Straight Ahead: Transition Skills for
(Bartholomew, Simpson, & Chatham, 1993; 193 pages) provides substance abuse treatment professionals with a step-by-step curriculum for leading a 10-session workshop designed to reinforce key relapse prevention and related recovery concepts.
Mapping Your Reentry Plan: Heading Home
(Bartholomew, Dansereau, K. Knight, Simpson, 2007; 72 pages) provides substance abuse treatment professionals with focused, easily accessible, and brief adaptive applications for helping clients identify goals for reentry and aftercare. This manual is targeted primarily for criminal justice (CJ) populations.
Common Sense Ideas for HIV Prevention and Sexual Health
(Bartholomew & Simpson, 2005; 40 pages) is a collection of materials for leading 4 counseling sessions that address the knowledge and skills to reduce HIV and other STD risks. Includes a version for criminal justice (CJ) populations.
Approaches to HIV/AIDS Education in Drug Treatment
(Bartholomew & Simpson, 2002; 200 pages) is an easy-to-follow manual designed to assist counselors in leading educational groups on HIV/AIDS and related risks. The manual includes a 4-session core curriculum that addresses HIV transmission, safer sex and injection practices, HIV testing, and personal risk reduction.
More attention has been given in recent years to the needs and functioning of organizations as they relate to the collective behaviors of staff members, especially in terms of agency “effectiveness” and efforts to implement innovations through team building.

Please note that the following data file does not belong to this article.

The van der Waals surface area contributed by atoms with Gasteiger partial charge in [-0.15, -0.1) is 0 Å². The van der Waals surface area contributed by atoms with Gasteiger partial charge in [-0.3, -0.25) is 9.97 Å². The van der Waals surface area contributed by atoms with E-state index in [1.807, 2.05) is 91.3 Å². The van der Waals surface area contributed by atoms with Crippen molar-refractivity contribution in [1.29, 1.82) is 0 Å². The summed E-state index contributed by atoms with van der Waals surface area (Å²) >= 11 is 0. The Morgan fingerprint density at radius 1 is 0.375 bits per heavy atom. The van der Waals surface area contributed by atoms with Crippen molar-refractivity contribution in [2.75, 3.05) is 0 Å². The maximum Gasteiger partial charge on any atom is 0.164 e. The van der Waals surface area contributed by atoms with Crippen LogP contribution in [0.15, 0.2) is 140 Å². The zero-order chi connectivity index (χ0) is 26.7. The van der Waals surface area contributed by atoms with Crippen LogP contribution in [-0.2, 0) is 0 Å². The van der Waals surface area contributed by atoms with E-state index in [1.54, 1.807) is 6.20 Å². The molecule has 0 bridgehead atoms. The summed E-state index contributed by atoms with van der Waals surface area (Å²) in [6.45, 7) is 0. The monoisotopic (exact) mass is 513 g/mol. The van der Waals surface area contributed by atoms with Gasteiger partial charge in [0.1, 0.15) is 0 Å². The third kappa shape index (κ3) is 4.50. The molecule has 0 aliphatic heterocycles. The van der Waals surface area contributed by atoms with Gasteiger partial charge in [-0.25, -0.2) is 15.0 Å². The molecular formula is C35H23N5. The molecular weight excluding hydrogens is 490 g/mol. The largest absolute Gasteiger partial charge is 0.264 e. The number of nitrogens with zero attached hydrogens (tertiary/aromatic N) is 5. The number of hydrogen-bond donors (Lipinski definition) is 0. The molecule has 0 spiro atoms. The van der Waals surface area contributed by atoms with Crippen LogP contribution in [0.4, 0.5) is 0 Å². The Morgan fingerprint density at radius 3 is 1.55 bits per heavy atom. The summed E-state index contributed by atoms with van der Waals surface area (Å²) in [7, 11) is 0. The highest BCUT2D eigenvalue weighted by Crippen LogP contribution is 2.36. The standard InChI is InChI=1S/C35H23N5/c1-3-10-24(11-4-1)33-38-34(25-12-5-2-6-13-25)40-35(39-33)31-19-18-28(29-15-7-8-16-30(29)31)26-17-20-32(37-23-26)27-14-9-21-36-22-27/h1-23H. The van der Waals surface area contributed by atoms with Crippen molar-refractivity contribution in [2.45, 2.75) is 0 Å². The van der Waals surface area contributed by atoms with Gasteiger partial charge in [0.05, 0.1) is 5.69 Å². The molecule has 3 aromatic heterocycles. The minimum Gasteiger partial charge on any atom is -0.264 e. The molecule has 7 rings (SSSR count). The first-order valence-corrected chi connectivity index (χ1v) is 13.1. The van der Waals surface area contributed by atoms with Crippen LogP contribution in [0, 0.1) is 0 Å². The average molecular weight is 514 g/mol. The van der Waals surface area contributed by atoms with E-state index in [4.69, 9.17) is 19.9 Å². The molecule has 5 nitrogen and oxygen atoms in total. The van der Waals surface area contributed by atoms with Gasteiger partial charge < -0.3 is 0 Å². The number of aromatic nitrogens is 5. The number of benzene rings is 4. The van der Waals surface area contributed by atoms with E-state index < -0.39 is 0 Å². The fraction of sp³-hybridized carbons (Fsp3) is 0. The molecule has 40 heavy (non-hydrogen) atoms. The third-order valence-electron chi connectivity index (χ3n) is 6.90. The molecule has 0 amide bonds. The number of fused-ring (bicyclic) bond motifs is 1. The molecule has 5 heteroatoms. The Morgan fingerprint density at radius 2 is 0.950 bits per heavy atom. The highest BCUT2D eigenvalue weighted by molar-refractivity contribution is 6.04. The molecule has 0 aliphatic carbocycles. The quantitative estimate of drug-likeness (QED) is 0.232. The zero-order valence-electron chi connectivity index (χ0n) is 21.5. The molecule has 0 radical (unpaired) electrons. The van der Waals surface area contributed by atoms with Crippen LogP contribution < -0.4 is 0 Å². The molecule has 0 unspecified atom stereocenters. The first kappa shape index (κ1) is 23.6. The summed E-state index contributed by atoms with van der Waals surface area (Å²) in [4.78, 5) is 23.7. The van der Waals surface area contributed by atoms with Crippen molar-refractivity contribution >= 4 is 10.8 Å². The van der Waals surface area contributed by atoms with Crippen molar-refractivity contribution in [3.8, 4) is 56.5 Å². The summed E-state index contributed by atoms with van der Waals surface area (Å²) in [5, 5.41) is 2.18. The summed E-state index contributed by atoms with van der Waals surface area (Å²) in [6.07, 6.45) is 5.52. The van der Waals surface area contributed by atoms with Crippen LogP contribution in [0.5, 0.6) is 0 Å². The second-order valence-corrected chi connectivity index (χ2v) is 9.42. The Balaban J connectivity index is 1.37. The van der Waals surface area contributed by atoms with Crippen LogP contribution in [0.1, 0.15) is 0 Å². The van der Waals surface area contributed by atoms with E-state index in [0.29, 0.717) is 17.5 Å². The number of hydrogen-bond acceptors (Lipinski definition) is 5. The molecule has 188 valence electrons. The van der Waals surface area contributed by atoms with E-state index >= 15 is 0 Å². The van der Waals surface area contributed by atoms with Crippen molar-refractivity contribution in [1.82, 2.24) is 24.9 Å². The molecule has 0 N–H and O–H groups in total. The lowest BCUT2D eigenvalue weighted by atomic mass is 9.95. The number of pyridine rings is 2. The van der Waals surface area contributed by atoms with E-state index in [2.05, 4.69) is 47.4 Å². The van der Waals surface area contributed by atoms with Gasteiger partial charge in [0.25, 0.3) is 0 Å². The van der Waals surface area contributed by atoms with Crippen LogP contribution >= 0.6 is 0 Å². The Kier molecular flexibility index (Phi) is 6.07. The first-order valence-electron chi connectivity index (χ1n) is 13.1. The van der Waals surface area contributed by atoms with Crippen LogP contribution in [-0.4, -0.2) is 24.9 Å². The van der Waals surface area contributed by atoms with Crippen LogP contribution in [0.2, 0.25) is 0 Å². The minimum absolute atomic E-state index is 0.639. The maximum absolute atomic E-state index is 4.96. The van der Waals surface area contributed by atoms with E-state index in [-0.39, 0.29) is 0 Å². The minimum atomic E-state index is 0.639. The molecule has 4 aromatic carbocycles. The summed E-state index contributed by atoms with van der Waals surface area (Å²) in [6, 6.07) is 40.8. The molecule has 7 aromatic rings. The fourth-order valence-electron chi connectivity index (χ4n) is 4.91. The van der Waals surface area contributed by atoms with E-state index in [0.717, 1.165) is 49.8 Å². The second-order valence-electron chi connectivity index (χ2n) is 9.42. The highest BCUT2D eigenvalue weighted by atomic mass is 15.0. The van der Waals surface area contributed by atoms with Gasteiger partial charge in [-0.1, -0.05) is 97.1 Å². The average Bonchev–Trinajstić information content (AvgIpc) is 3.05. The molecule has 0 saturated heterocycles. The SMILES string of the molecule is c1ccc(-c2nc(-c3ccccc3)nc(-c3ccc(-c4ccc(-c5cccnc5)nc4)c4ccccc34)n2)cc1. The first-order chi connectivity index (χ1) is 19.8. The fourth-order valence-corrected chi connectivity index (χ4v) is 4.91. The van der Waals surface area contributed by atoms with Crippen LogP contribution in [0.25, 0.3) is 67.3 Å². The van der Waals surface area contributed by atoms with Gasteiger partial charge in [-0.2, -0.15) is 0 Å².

Mapping Organizational Change: A Guidebook on Program Needs
(Dansereau & Simpson, 2006; 20 pages) is a collection of mapping tools that guide discussions among organizational leaders and key staff to systemize the communication, goal setting, and change process.
Team Awareness: Small Business (4-hour Edition)
Training for Workplace Substance Abuse Prevention
(Small Business Wellness Initiative, SBWI, 2004; 4-hour training package) is a 4-hour team-based training program that integrates team building exercises with peer referral and stress management skills. Understanding the time constraints of small businesses, the training was modified from the original 8-hour program. It is designed specifically to increase the awareness of behavioral health as a group concern rather than an individual burden.
Team Awareness: Drugs in the Workplace (8-hour Edition)
Training for Workplace Substance Abuse Prevention
(Bennett, Bartholomew, Reynolds, & Lehman, 2002; 8-hour training package from the Drugs in the Workplace Project) is an 8-hour workplace training program that addresses behavioral risks associated with substance abuse among employees, their coworkers and, indirectly, their families. This program has been shown to increase employee help-seeking for and supervisor responsiveness to troubled workers, enhance the work climate, and reduce problem drinking.